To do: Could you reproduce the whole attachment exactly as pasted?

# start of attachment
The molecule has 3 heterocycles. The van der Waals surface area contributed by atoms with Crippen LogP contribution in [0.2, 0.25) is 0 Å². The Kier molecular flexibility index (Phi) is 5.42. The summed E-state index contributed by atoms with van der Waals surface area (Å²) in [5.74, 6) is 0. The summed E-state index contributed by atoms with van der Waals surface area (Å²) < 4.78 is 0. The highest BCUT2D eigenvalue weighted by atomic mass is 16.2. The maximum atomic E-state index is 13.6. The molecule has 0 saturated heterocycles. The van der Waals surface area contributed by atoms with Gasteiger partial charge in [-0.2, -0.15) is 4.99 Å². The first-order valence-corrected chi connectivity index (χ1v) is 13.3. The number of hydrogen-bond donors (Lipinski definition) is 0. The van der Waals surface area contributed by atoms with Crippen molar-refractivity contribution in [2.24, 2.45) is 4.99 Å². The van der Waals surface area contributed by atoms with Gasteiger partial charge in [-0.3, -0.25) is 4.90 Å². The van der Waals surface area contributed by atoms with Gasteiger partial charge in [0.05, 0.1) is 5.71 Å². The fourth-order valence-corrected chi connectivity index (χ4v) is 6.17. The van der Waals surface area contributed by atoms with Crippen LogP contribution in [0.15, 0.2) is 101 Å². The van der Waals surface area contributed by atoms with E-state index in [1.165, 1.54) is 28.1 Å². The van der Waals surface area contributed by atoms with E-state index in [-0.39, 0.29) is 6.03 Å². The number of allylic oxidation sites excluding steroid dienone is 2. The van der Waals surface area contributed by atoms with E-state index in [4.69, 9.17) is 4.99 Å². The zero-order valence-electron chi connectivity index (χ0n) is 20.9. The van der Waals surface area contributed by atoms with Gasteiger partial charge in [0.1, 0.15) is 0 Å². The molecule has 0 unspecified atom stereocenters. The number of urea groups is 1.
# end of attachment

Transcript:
The molecule has 3 heterocycles. The van der Waals surface area contributed by atoms with Crippen LogP contribution in [0.2, 0.25) is 0 Å². The Kier molecular flexibility index (Phi) is 5.42. The summed E-state index contributed by atoms with van der Waals surface area (Å²) in [5.74, 6) is 0. The summed E-state index contributed by atoms with van der Waals surface area (Å²) < 4.78 is 0. The highest BCUT2D eigenvalue weighted by atomic mass is 16.2. The maximum atomic E-state index is 13.6. The molecule has 0 saturated heterocycles. The van der Waals surface area contributed by atoms with Gasteiger partial charge in [-0.2, -0.15) is 4.99 Å². The first-order valence-corrected chi connectivity index (χ1v) is 13.3. The number of hydrogen-bond donors (Lipinski definition) is 0. The van der Waals surface area contributed by atoms with Crippen molar-refractivity contribution in [2.24, 2.45) is 4.99 Å². The van der Waals surface area contributed by atoms with Gasteiger partial charge in [-0.3, -0.25) is 4.90 Å². The van der Waals surface area contributed by atoms with Gasteiger partial charge in [0.05, 0.1) is 5.71 Å². The fourth-order valence-corrected chi connectivity index (χ4v) is 6.17. The van der Waals surface area contributed by atoms with Crippen LogP contribution in [0.15, 0.2) is 101 Å². The van der Waals surface area contributed by atoms with E-state index in [1.165, 1.54) is 28.1 Å². The van der Waals surface area contributed by atoms with E-state index in [-0.39, 0.29) is 6.03 Å². The number of allylic oxidation sites excluding steroid dienone is 2. The van der Waals surface area contributed by atoms with E-state index in [4.69, 9.17) is 4.99 Å². The zero-order valence-electron chi connectivity index (χ0n) is 20.9. The van der Waals surface area contributed by atoms with Gasteiger partial charge in [0.1, 0.15) is 0 Å². The molecule has 0 unspecified atom stereocenters. The number of urea groups is 1.